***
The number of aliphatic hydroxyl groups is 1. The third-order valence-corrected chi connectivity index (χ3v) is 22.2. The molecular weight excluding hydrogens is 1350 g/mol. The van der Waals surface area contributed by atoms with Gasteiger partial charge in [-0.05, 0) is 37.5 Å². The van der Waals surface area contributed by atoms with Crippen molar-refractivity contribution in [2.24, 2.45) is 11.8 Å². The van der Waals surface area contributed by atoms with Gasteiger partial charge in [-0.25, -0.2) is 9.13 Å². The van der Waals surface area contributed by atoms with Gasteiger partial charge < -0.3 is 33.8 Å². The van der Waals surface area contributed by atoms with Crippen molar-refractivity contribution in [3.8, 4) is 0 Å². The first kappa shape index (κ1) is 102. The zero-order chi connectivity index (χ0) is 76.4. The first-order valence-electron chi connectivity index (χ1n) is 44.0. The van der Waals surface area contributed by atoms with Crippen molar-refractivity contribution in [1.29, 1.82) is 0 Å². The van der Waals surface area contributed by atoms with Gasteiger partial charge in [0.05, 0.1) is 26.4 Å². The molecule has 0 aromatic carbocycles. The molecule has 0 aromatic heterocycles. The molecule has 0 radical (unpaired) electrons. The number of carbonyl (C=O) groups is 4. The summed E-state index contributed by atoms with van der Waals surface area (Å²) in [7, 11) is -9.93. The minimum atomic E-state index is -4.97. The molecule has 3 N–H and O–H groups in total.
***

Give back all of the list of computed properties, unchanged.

The number of aliphatic hydroxyl groups is 1. The third-order valence-corrected chi connectivity index (χ3v) is 22.2. The molecular weight excluding hydrogens is 1350 g/mol. The van der Waals surface area contributed by atoms with Gasteiger partial charge in [-0.05, 0) is 37.5 Å². The van der Waals surface area contributed by atoms with Crippen molar-refractivity contribution in [2.24, 2.45) is 11.8 Å². The van der Waals surface area contributed by atoms with Gasteiger partial charge in [-0.25, -0.2) is 9.13 Å². The van der Waals surface area contributed by atoms with Gasteiger partial charge < -0.3 is 33.8 Å². The van der Waals surface area contributed by atoms with Crippen molar-refractivity contribution in [3.8, 4) is 0 Å². The first kappa shape index (κ1) is 102. The zero-order chi connectivity index (χ0) is 76.4. The first-order valence-electron chi connectivity index (χ1n) is 44.0. The van der Waals surface area contributed by atoms with Crippen molar-refractivity contribution in [1.29, 1.82) is 0 Å². The van der Waals surface area contributed by atoms with Gasteiger partial charge in [0.05, 0.1) is 26.4 Å². The molecule has 0 aromatic carbocycles. The molecule has 0 aromatic heterocycles. The molecule has 0 radical (unpaired) electrons. The number of carbonyl (C=O) groups is 4. The summed E-state index contributed by atoms with van der Waals surface area (Å²) in [7, 11) is -9.93. The minimum atomic E-state index is -4.97. The molecule has 3 N–H and O–H groups in total.